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Covid can infect cells in the pancreas that produce insulin, research shows | Diabetes


Covid-19 can infect insulin-producing cells in the pancreas and change their function, which could explain why some previously healthy people develop diabetes after contracting the virus.

Doctors are increasingly concerned about the growing number of patients who have developed diabetes while infected with the coronavirus or shortly after recovering.

Various theories have been proposed to explain this increase. One is that the virus infects pancreatic cells through the same ACE2 receptor found on the surface of lung cells and interferes with their ability to produce insulin, a hormone that helps the body regulate blood glucose levels; alternatively, an exuberant antibody response to the virus could accidentally damage pancreatic cells, or inflammation in other parts of the body can make tissues less responsive to insulin.

To investigate, Professor Shuibing Chen of Weill Cornell Medicine in New York examined various cells and organoids (groups of lab-grown cells that mimic the function of organs) to identify which ones might be infected by Covid. The results suggested that organoids in the lung, colon, heart, liver, and pancreas could be infected, as could dopamine-producing brain cells.

Other experiments revealed that the insulin-producing beta cells within the pancreas were also susceptible, and that once infected, these cells produced less insulin, as well as hormones generally made by different pancreatic cells.

“We call it transdifferentiation,” said Chen, who presented the results at the annual meeting of the European Association for the Study of Diabetes on Wednesday. “They are basically changing their cell fate, so instead of being beta cells that secrete a lot of insulin, they start mixing different hormones. It could provide more information on the pathological mechanisms of Covid-19. “

Scientists have observed a similar phenomenon in some people with type 2 diabetes, although the disease is more strongly associated with tissues in the body that are less responsive to insulin.

It is not yet clear whether the changes brought about by the Covid infection are lasting. “However, we know that some patients who had very unstable blood glucose levels when they were in the intensive care unit and recovered from Covid-19, some of them also recovered. [glucose control], which suggests that not all patients will be permanent, ”said Chen.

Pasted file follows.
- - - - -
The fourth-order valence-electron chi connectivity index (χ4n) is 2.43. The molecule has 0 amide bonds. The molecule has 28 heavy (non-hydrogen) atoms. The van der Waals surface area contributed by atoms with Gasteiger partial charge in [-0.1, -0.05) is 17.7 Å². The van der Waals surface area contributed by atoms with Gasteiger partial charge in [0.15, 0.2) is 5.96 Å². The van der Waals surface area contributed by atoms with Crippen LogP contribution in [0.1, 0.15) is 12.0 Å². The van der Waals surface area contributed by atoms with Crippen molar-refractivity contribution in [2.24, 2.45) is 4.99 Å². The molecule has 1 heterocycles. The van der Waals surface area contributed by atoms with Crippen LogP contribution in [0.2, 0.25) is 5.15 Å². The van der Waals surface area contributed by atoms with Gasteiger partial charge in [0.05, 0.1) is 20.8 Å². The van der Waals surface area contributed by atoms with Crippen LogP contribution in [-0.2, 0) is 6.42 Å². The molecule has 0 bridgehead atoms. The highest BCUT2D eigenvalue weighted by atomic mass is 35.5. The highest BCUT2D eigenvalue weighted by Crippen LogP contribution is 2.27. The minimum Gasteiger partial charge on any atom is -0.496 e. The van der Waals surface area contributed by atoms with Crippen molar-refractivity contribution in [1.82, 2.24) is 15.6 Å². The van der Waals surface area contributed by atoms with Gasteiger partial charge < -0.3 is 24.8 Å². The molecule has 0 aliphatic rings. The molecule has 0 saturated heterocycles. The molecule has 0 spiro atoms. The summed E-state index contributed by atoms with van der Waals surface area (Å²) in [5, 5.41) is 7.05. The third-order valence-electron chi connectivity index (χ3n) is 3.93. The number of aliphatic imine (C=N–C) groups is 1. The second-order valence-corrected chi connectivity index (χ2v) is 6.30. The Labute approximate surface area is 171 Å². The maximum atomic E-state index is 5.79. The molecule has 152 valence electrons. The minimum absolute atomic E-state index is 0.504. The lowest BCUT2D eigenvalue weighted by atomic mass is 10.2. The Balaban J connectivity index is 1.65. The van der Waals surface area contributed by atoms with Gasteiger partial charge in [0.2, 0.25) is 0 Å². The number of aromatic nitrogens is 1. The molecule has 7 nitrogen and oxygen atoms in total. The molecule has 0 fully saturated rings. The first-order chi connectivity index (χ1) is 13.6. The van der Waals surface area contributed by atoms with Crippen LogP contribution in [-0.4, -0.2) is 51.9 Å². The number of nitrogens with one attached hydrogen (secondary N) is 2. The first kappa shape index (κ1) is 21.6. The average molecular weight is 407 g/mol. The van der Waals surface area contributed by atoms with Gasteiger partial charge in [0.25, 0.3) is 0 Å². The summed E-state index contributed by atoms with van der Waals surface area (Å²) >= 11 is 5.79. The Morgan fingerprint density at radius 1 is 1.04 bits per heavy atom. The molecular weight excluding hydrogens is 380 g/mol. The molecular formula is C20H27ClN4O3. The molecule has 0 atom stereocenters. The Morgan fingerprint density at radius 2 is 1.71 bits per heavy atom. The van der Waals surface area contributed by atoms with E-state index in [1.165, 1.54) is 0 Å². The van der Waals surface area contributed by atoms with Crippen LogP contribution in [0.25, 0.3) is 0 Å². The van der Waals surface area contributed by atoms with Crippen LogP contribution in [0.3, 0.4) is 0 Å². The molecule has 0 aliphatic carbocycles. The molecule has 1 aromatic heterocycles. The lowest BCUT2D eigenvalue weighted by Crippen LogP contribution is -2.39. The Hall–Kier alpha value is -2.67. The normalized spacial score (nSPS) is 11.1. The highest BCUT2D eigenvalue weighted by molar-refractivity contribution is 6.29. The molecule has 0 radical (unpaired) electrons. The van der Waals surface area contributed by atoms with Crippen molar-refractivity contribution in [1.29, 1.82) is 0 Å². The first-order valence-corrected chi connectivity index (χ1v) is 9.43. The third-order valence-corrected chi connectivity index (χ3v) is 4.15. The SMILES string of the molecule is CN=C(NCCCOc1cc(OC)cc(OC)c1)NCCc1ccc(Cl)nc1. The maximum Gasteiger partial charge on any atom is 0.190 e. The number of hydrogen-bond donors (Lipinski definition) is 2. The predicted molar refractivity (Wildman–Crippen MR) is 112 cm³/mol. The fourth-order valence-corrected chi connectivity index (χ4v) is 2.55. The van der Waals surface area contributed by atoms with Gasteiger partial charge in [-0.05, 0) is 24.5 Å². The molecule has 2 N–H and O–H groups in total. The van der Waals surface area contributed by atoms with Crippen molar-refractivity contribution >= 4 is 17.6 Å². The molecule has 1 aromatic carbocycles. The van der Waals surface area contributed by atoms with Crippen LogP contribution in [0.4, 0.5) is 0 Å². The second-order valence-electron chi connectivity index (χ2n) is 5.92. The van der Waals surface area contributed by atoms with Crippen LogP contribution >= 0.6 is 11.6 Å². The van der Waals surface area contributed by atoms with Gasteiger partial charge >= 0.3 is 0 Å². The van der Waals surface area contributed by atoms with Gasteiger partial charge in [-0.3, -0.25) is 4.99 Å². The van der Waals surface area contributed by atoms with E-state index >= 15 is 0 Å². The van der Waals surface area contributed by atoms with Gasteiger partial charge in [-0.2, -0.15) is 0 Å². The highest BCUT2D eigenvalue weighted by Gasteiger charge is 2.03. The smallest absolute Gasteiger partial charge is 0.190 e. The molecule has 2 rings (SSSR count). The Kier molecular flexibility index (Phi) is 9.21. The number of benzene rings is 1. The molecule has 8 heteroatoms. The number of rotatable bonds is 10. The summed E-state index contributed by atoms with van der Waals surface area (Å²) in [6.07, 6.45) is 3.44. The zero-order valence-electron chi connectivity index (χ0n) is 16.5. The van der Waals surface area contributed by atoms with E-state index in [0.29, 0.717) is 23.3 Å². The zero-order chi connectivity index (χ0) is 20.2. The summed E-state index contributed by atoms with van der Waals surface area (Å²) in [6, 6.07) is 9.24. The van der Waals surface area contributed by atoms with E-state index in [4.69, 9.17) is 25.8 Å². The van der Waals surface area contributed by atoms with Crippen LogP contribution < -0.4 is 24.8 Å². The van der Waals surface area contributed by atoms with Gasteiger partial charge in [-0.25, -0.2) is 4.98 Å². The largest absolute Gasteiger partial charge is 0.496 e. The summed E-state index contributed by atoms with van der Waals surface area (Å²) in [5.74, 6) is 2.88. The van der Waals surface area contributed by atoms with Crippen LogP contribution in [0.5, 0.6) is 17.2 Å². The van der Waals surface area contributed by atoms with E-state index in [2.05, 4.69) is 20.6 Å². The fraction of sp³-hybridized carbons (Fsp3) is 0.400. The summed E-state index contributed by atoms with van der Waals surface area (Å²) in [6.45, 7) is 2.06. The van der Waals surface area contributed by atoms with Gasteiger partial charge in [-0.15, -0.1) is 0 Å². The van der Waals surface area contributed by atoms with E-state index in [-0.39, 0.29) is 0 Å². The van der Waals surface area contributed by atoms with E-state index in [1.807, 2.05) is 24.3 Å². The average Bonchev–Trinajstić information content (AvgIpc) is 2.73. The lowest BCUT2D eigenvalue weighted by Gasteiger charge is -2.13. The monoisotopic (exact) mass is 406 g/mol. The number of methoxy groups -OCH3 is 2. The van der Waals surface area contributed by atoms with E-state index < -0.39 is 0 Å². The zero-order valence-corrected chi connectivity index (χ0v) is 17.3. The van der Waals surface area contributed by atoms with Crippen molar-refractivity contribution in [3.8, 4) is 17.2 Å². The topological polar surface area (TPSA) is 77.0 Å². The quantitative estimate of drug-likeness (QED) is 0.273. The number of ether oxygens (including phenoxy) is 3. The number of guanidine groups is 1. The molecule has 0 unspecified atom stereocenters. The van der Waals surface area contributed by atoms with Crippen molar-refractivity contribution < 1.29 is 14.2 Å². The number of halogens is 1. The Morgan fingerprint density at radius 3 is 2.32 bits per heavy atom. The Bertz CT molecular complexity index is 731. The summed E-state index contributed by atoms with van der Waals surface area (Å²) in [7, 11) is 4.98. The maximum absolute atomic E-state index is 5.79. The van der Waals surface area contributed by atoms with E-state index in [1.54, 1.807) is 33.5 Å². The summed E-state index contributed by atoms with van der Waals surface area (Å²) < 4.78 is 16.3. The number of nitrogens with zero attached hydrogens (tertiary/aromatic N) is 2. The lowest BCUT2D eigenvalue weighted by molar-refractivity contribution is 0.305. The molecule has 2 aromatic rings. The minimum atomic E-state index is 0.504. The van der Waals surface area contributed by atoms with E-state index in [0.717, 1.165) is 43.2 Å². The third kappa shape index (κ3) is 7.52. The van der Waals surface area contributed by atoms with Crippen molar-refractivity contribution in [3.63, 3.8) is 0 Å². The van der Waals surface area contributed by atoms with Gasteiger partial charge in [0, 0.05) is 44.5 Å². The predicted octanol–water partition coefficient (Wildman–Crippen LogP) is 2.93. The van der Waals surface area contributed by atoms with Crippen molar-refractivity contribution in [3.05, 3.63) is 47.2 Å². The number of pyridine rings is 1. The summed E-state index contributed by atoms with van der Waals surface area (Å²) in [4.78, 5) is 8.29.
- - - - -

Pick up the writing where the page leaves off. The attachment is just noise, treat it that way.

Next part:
Separate research by Professor Francesco Dotta of the University of Siena in Italy and his colleagues confirmed that Covid attacks pancreatic cells by targeting the angiotensin converting enzyme 2 (ACE2) protein on their surface, and that beta cells Insulin producers express particularly high levels of it. protein.

They also showed that ACE2 levels increased in inflammatory conditions, which is important because people with existing type 2 diabetes may already have some inflammation in the pancreas. “This means that these insulin-producing beta cells could be even more susceptible to viral infection when they become inflamed,” Dotta said.

This could imply that people with existing diabetes or prediabetes are at a higher risk of pancreatic dysfunction if they contract Covid-19, something he now plans to investigate. “Diabetic patients in general are not more susceptible to Covid-19 infection in terms of frequency, but once they become infected, they develop more serious complications and severe metabolic disorders,” Dotta said.

Professor Francesco Rubino, chair of metabolic surgery at King’s College London, said: “These studies appear to be consistent in supporting a biological rationale for the idea that Covid-19 could increase the risk of developing diabetes in people who are predisposed to it. , or even potentially completely from scratch. ”

He is co-leading an international effort to establish a global database of Covid-19-related diabetes cases, to better understand whether the infection can cause a new form of diabetes or trigger a stress response that leads to type 1 or type 2 diabetes.

“Whether such changes are sufficient to allow this virus to cause diabetes is a question that these studies do not answer, but it gives us another reason to believe that this is a possibility,” he said.

However, this may not be the only way the virus increases the risk of diabetes. “Clinically at least, one of the things we are seeing is that, in some cases, patients who already had type 1 diabetes have started to express severe insulin resistance, which is a typical feature of type 2 diabetes.” Rubino said. This may involve a problem with the way cells in other parts of the body respond to insulin after Covid-19 infection.

Dr Lucy Chambers, Head of Research Communications at Diabetes UK, said: “People with diabetes have been disproportionately affected by Covid-19, and many people with the condition have tragically died as a result. Diabetes is a well-established risk factor for serious illness from Covid-19, and there is emerging evidence that Covid-19 can trigger new cases of diabetes, but how these two conditions are biologically linked is still not well understood.

“This research deepens our understanding of how diabetes and Covid 19 can interact biologically. This will help in the development of new and effective ways to treat people at risk of (or living with) diabetes who have Covid-19. Covid-19 vaccination, including a booster when offered, remains the best form of protection against the virus. “


www.theguardian.com

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